¶39 Granite's problem, however, is that it fails to distinguish between different species of motions to dismiss. We assume the truth of a complaint's allegations for the purposes of a motion to dismiss for failure to state a claim under rule 12(b)(6) of the Utah Rules of Civil Procedure. But that is not necessarily true of a motion to dismiss for lack of subject matter jurisdiction under rule 12(b)(1).
¶40 “Motions under rule 12(b)(1) fall into two different categories: a facial or a factual attack on jurisdiction.” Salt Lake Cnty. v. State, 2020 UT 27, ¶ 26, 466 P.3d 158 (cleaned up). When a party mounts a facial challenge to subject matter jurisdiction, we assume the allegations in the complaint are true and assess whether they assert a valid basis for the court to exercise jurisdiction. Id.
¶41 “In a factual challenge to jurisdiction, the defendant attacks the factual allegations underlying the assertion of jurisdiction, either through the filing of an answer or otherwise presenting competing facts.” Id. (cleaned up). When a factual challenge occurs, we do not presume the truth of the complaint's jurisdictional allegations. Id. ¶ 26. In that instance, a court “may receive competent evidence such as affidavits, deposition testimony, and the like in order to determine the factual dispute.” Titus v. Sullivan, 4 F.3d 590, 593 (8th Cir. 1993) (cited favorably by Salt Lake County, 2020 UT 27, ¶ 26 nn.25, 27, 466 P.3d 158).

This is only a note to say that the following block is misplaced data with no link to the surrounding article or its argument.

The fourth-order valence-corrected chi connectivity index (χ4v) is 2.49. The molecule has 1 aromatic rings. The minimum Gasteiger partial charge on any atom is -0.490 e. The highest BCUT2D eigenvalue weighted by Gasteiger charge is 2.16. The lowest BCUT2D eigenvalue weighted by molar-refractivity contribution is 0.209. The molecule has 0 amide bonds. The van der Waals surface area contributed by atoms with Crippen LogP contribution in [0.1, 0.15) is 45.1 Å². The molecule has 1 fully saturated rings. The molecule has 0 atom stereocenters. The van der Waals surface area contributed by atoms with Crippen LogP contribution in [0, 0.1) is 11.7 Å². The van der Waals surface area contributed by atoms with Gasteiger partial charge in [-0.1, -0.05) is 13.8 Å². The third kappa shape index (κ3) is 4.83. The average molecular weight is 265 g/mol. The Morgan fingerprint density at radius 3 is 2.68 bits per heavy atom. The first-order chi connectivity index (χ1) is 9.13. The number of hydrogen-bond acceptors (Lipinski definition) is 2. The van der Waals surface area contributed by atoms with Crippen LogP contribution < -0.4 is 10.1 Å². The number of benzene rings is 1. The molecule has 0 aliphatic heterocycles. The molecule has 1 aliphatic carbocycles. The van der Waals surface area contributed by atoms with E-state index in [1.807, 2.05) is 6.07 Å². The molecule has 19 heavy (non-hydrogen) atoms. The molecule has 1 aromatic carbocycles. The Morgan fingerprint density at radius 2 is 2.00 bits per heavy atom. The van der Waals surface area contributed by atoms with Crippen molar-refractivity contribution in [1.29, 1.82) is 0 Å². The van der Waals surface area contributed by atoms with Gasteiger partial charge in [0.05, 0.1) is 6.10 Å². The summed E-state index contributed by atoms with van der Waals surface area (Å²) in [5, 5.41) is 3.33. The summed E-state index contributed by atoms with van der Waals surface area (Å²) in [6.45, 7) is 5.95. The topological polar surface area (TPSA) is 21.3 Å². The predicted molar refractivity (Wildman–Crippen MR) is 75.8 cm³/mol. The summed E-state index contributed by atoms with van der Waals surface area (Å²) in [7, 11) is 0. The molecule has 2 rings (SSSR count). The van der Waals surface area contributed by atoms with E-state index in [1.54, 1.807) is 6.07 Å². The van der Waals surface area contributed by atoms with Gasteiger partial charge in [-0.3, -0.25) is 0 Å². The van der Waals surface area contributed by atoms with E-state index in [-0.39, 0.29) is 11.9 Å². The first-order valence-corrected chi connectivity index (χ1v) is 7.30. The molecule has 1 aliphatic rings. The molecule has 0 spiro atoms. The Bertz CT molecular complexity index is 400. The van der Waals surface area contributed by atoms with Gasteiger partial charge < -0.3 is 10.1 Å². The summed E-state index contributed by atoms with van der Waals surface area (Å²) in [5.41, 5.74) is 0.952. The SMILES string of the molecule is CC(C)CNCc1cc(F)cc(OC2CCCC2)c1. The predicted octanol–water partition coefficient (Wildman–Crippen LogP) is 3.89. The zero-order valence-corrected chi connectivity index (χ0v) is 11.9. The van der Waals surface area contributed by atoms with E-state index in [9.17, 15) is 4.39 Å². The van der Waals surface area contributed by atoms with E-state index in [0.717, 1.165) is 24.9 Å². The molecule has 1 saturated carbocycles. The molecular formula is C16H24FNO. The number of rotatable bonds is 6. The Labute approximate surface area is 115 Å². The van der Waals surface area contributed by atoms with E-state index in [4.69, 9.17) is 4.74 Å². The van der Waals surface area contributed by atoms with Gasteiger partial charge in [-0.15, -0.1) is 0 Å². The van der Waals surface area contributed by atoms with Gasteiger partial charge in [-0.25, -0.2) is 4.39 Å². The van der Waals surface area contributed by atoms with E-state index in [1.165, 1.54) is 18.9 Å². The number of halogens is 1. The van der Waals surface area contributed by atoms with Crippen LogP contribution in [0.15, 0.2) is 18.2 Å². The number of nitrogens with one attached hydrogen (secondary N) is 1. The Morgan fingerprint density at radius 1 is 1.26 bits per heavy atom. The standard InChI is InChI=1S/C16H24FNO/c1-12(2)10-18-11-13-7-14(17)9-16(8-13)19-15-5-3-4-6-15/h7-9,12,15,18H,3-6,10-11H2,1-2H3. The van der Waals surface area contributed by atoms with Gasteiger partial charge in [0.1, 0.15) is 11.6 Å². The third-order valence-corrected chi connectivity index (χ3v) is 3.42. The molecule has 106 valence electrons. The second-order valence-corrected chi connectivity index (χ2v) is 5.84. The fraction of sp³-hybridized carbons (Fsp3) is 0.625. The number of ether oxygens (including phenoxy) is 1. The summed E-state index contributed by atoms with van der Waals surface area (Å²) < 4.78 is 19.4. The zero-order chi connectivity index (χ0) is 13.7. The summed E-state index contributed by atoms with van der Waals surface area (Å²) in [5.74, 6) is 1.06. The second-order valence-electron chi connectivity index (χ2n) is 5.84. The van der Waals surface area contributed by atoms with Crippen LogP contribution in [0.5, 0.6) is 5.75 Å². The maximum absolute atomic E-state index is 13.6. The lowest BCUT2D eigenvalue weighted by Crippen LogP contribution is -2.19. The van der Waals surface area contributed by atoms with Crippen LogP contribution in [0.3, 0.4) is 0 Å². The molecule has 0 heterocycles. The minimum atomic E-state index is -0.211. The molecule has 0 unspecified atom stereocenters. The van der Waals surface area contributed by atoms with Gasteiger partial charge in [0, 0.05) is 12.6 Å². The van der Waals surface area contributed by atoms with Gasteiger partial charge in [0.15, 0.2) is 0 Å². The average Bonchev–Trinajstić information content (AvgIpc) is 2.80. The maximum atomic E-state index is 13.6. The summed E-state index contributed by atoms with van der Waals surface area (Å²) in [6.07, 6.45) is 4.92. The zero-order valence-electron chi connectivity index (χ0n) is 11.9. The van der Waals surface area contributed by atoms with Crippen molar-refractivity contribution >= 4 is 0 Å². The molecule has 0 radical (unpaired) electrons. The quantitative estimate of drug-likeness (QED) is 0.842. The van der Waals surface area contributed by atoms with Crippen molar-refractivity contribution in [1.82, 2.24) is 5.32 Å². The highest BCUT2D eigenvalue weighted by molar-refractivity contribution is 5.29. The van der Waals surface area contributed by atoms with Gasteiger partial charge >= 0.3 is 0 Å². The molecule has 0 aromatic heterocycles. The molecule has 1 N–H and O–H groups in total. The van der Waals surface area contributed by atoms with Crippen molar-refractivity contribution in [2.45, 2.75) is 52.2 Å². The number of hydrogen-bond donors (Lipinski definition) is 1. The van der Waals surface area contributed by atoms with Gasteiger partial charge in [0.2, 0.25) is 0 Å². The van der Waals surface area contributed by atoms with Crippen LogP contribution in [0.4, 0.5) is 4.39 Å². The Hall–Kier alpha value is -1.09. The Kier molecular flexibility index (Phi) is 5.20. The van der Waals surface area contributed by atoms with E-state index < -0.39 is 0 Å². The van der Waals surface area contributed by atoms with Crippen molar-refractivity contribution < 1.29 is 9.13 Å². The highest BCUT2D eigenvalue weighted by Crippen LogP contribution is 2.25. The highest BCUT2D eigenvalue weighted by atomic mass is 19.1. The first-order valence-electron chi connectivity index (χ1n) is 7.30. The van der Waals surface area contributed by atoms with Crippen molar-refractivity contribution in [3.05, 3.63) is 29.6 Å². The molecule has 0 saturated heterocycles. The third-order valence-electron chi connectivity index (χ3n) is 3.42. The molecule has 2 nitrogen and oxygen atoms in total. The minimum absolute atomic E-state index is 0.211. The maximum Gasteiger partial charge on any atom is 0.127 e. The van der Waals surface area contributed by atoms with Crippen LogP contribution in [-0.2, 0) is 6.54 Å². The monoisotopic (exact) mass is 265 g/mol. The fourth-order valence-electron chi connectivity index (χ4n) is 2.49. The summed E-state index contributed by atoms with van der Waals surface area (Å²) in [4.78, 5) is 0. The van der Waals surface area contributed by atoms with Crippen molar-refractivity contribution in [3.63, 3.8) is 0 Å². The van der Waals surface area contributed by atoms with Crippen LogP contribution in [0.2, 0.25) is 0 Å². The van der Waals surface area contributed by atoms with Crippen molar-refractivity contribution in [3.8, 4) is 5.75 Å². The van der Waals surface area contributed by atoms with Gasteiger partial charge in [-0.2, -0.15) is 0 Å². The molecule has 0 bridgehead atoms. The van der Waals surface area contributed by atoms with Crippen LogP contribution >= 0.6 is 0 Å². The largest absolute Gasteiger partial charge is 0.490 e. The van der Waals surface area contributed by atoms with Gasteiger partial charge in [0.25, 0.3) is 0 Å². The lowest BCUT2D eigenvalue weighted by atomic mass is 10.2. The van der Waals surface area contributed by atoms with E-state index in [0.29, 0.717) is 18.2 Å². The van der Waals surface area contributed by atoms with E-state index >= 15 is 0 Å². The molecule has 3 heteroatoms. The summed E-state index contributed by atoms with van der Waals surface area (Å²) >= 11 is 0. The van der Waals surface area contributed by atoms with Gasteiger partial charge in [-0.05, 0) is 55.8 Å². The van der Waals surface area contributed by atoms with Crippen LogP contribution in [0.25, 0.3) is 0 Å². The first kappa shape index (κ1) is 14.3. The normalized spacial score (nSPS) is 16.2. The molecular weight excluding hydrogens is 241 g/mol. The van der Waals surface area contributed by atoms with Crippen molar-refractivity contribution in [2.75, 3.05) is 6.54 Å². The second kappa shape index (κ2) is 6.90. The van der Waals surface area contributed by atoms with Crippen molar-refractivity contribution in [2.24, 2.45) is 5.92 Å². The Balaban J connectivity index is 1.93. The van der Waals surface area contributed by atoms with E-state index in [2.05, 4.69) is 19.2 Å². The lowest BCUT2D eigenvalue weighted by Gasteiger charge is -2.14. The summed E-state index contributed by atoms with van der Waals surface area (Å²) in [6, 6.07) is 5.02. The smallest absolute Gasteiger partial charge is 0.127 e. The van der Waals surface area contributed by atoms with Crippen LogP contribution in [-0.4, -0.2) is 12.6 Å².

¶42 Here, Young challenged the district court's subject matter jurisdiction by presenting facts to demonstrate that the court lacked the ability to hear the matter. Young alerted the district court to the Labor Commission proceedings, where she was actively contesting the veracity of Granite's allegation that the FDCPA settlement covered injuries for which Granite has compensated her. This was enough to allow the district court to see that there was a disputed factual question that the Act requires the Labor Commission to answer. The district court was not obligated to assume the truth of Granite's allegations to resolve the rule 12(b)(1) motion.
¶43 Granite's complaint asked the district court to rule it was entitled to reimbursement from the funds Young received in the settlement of her FDCPA claims against her creditors. This would have required the court to decide questions about the cause of her injuries. The Workers’ Compensation Act assigns the Labor Commission exclusive jurisdiction to resolve such questions. The district court did not err when it dismissed Granite's complaint. We affirm.
Associate Chief Justice Pearce, opinion of the Court:
Docket No: No. 20220471
Decided: September 28, 2023
Court: Supreme Court of Utah.
Search our directory by legal issue
Enter information in one or both fields (Required)
FindLaw for Legal Professionals
Search our directory by legal issue
Enter information in one or both fields (Required)